In four of the five seasons Melo and Stoudemire played together, the Knicks were both outscored when those two shared the court and played worse with those two on than off. The only exception was last season, which featured the smallest sample before Melo got hurt and Stoudemire took a buyout.

This was a partnership that looked better on paper than in reality.

Stoudemire’s injuries played the foremost role in holding it back. Coaching might have also contributed, but it’s difficult to believe D’Antoni or Woodson prevented the pairing from becoming special.

Kobe Bryant names his four closest teammates

LOS ANGELES - FEBRUARY 15:  Caron Butler #1 holds back teammate Kobe Bryant #8 of the Los Angeles Lakers after Bryant received a technical foul during the game against the Utah Jazz on February 15, 2005 at Staples Center in Los Angeles, California.  NOTE TO USER: User expressly acknowledges and agrees that, by downloading and/or using this Photograph, user is consenting to the terms and conditions of the Getty Images License Agreement.  (Photo by Lisa Blumenfeld/Getty Images)

Kobe Bryant‘s relationship with his teammates through the years has largely been defined through Derek Fisher.

Kobe called Fisher his favorite teammate, but Fisher once said he’d never been to Kobe’s home.

That’s Kobe, whose greatness always made him seem removed from/above the fray.

Kobe addressed a slightly different question in the foreword to Caron Butler‘s autobiography, “Tuff Juice: My Journey from the Streets to the NBA.”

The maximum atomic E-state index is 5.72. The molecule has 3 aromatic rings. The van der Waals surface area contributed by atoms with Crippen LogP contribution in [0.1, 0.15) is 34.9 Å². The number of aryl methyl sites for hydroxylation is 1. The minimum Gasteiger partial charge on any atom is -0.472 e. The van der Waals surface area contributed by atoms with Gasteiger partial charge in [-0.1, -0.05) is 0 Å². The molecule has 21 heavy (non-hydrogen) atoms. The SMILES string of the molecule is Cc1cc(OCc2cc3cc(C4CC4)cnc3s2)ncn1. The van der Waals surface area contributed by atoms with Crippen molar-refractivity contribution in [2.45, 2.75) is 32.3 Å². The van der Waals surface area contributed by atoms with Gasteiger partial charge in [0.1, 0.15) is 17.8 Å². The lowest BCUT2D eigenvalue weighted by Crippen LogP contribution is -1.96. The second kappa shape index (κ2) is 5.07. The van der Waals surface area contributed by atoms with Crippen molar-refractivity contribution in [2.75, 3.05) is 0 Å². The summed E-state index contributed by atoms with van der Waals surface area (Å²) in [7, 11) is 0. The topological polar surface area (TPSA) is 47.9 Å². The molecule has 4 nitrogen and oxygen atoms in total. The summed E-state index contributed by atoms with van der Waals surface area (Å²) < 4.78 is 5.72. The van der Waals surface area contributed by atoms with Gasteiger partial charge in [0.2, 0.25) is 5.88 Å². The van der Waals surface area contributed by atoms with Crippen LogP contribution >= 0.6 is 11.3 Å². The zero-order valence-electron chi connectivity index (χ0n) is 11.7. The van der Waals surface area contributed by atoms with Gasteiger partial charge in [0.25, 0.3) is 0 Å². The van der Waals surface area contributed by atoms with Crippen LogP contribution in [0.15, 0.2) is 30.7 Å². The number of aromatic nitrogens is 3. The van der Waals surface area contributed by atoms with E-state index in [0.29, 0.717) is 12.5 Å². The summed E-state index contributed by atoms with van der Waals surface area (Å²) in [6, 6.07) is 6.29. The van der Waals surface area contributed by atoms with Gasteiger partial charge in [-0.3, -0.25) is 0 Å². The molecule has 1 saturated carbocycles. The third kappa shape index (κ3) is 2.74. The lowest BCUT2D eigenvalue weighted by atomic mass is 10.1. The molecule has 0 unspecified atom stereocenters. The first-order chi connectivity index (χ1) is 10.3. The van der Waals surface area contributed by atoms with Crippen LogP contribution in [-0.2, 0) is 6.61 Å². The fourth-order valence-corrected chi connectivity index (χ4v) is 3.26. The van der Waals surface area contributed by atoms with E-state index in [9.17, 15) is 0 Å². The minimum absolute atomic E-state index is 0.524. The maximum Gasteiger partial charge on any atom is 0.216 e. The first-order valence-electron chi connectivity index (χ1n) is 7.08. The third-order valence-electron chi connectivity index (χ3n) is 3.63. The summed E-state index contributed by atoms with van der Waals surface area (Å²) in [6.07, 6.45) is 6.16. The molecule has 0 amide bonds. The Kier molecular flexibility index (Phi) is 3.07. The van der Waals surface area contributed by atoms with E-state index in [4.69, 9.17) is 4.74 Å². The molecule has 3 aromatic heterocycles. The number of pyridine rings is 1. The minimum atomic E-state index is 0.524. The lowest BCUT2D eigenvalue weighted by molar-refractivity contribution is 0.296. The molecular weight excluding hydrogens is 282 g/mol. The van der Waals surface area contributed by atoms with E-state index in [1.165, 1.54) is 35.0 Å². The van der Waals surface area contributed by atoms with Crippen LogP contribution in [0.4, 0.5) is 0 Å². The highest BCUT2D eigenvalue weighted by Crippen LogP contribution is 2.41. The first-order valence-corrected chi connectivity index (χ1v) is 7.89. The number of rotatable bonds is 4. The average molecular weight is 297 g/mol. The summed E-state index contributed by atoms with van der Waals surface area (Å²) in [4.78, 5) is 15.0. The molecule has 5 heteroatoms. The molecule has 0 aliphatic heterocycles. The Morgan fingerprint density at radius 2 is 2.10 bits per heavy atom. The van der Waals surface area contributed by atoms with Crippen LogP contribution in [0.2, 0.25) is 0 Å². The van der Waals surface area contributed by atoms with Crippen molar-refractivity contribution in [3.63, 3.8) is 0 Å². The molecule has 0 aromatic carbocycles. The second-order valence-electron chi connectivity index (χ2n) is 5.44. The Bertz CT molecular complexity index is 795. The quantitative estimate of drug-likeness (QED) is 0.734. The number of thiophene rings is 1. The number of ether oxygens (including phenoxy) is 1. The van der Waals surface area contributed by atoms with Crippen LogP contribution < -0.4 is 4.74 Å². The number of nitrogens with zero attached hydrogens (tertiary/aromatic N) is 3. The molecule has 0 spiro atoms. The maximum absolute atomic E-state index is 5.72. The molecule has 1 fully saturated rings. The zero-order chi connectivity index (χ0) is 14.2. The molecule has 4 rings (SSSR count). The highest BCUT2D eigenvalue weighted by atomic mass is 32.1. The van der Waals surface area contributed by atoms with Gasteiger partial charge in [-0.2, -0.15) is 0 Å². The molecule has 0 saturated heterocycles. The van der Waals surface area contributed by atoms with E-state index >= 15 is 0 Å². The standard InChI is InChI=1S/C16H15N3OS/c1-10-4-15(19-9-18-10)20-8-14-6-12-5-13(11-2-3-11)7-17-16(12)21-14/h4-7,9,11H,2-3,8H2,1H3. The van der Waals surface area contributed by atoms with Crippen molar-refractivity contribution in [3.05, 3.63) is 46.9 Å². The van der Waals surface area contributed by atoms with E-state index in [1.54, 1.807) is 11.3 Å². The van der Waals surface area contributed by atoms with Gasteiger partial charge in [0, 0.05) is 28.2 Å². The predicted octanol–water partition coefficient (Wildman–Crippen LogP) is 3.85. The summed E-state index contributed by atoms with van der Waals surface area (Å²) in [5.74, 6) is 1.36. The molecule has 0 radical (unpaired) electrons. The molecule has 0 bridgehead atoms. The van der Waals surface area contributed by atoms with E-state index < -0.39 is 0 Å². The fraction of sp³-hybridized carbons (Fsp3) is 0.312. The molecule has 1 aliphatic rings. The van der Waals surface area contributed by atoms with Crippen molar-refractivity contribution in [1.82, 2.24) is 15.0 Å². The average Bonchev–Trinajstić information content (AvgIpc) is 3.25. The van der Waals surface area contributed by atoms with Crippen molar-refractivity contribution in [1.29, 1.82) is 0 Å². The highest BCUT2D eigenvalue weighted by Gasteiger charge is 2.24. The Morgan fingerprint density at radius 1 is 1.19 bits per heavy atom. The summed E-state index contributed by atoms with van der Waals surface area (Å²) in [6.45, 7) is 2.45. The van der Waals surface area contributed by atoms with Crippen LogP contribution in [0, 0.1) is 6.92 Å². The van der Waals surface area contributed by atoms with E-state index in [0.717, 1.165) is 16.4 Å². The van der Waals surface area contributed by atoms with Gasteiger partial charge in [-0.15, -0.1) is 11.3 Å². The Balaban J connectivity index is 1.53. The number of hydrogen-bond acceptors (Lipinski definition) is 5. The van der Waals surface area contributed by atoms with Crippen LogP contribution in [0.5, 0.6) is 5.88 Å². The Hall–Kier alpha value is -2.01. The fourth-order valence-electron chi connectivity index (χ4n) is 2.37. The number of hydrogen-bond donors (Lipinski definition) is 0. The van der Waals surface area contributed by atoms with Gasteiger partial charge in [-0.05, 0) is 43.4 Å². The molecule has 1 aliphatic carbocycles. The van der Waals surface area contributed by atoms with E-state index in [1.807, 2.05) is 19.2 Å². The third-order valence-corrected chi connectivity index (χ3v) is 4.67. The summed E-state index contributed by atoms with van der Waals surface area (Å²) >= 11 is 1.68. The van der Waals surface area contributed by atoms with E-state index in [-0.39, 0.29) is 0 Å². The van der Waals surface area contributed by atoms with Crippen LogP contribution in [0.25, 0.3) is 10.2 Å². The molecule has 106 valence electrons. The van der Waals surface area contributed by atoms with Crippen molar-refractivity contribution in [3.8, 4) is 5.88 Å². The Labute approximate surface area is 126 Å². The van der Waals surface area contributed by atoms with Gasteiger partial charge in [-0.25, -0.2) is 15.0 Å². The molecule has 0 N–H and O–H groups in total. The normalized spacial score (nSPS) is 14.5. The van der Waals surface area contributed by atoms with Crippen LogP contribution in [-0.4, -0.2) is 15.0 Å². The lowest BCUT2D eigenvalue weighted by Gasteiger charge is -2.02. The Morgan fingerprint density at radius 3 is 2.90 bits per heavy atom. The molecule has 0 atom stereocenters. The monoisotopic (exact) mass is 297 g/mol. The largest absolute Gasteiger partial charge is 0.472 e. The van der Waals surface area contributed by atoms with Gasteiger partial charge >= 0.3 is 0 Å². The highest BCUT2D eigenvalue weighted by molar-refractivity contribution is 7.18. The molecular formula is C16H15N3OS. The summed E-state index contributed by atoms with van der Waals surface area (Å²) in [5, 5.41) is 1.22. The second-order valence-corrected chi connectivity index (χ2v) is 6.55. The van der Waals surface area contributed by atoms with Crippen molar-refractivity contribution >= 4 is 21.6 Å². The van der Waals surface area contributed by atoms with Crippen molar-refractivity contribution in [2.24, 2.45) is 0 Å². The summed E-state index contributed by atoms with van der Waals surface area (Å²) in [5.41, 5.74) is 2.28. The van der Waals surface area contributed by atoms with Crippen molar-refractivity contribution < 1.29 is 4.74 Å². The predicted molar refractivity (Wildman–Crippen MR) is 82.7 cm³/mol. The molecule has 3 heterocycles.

Kobe on Butler:

It’s very rare for me to open up to somebody like that, but I just had a connection with him. He’s one of my favorite teammates.

When that happens, it makes the season better. It doesn’t always happen. It’s not something that I need to happen, but there are certain players that I just automatically get along with. You gravitate to each other because you eye to eye on things and you get along extremely well. And Caron was one of those players.

There aren’t many like that. There’s Caron, there’s Pau, there’s D. Fish, and Ronnie Turiaf. That’s four guys in a twenty-year career.

I just found that an interesting look into the psyche of one of the greatest players of the generation.

Kobe has spoken extremely positively of Pau Gasol. The Lakers star has never hidden his fondness for Butler, Fisher and Turiaf, either. Those four have exhibited professionalism amid any difficult circumstances. That’s where I’d start with a common denominator, and it makes sense Kobe would appreciate that.

It’s also unsurprising Kobe has trusted so few teammates enough to develop a tight connection. He seems intensely private (really, intensely everything).

Kobe also seems very secure in how he operates. As he wrote, these types of close relationships aren’t necessary to him if they don’t come about naturally.

He’s sure not forcing them in his later years.